Here we have Idaho, monsieur Follain, a mountainous American province known— famous, as a matter of fact—for its potatoes: les pommes de terre célèbre! Less so, its poets.
You likely never heard of it, O brother in poems and more, meaning, of course, les pommes de terre, which, yes, my home state is famous for. But alas, your Célébration de la pomme de terre,
out of print in France, has never appeared en anglais, and I have spent most of a frustrating day trying to procure it en français, and have failed. The problem seems to be having it mailed
trans-oceanically. The seller will send it gladly to any nation in Europe, but not to l’États Unis. Pardon my French, my pomme de terre patois: there’s tater and spud, but nothing with such sang-froid
as apple of the earth, earth apple, a little figure, a tiny poem tinier even than the tiniest of yours, the tart apples of your verses, your other, better love than potatoes, peut-être? And yet, I must have,
I confess, the potato book, and have therefore pressed a fluent francophone colleague into service, who has had it sent to a friend in Belgium, from thence so on to me, here in America, here in Idaho.
Why? Because, like you, I love—no, j’adore les pommes de terre almost as much as I adore your poems: the child with the wild red hair, the thousand year rain, the peace that decays forever.
Here, monsieur Follain, we have the potato in such quantity that the singular state of Idaho grows all the frites françaises McDonald’s ever sells, our gift to the chef de cuisine of that culinary hell.
Although, I confess, I love French fries too, and perhaps, with your book, I’ll find that so did you, who may at last make clear to me what a potato is worth— famous potatoes, mere potatoes, poems of the earth.
The yellow pines thrash their manes and rear. You can almost hear beneath their stationary hooves the billion root-hairs clench and click, the nicker and neigh, the nowhere wind goes by on the way to nowhere else, bringing joy and hysteria to the trees. In the interludes between gusts they shuffle and sway then stand almost immobile in the downpour of shed needles—at last only a single branch bobbing like a twitched flank, then stillness, the sound of what was fading in the east, the sound of what’s coming coming nearer from the west. They grow restive. They wait until it comes and gallop in their stillness again.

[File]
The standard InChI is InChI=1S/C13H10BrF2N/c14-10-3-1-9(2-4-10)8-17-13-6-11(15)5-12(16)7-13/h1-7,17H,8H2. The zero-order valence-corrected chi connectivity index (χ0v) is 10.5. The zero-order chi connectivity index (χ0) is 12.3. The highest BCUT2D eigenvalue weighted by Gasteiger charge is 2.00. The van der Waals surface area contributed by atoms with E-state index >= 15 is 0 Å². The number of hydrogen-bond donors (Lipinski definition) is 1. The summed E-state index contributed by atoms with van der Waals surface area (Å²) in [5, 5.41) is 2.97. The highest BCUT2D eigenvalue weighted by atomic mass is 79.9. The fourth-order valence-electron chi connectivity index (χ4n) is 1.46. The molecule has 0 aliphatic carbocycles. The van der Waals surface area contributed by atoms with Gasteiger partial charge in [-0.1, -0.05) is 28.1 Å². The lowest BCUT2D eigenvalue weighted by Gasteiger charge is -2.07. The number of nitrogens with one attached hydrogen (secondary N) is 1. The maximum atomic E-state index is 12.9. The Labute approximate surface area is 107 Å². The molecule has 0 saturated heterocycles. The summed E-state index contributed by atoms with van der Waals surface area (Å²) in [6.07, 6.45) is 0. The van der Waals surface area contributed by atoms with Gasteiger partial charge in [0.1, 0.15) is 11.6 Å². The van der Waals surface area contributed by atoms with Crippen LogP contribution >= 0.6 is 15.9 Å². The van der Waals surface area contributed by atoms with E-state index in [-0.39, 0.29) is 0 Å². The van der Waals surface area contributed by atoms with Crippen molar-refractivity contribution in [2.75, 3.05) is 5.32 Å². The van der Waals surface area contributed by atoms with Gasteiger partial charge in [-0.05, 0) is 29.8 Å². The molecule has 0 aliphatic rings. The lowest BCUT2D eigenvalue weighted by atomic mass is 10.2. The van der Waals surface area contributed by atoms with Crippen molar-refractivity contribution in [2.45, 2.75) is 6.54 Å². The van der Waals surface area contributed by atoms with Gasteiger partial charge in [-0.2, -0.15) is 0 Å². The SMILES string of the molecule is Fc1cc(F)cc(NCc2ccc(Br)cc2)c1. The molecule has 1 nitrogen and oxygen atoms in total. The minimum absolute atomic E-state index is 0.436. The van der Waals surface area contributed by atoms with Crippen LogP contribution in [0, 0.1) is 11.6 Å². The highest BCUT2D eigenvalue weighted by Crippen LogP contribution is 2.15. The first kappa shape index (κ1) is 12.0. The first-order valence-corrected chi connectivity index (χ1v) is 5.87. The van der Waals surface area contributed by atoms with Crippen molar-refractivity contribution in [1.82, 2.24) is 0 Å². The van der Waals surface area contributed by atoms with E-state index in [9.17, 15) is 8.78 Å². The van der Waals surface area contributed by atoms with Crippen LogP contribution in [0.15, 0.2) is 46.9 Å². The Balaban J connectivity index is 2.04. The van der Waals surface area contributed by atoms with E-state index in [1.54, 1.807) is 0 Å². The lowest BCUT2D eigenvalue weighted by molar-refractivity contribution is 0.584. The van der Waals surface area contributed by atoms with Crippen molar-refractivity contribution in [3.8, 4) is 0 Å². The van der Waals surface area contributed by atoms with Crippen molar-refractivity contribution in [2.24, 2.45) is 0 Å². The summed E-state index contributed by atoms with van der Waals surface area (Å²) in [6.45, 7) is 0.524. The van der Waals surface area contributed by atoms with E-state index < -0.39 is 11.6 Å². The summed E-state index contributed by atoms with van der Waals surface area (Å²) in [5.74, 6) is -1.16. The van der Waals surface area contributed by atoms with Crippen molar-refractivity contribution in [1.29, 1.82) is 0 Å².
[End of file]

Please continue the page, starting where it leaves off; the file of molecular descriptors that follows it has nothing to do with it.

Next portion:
Burgdorf Hot Springs, Perseids, August, 1982
There was no moon that night, and the moose might have thought that we, naked and heeled together on our innertubes, were a pair of gigantic lily pads.
Then he came through the left-open gate and clomped along the wooden walkway toward us. His antlers shed shadows halfway across the pool.
When he leaped into the five-foot middle depths, he cast a wave that nearly capsized us but paid us no mind at all, thrashing out
and scampering in the cold toward our towels. Instead, he plunged his head again and again into the hot water and flung from his horns
enormous starlit hafts of droplets shimmering, while we shivered in our towels but could not not watch him there, now at the farthest, deepest end,
the water barely reaching his withers. He blew three blasts of breath from his flues and at last clambered out at the meadow end, stepping over a yard-high fence
as though it were a city curb. He stood in the starlight then, steam rising from him like a cape of diaphanous tulle, before he walked
into the meadow itself, among the grazing elk we’d been listening to for an hour, and we dropped our towels and made our way
back to the innertubes and stayed several hours more, making love once, counting seventy-three meteors, nine bull elk bugles, six cow barks, one moose.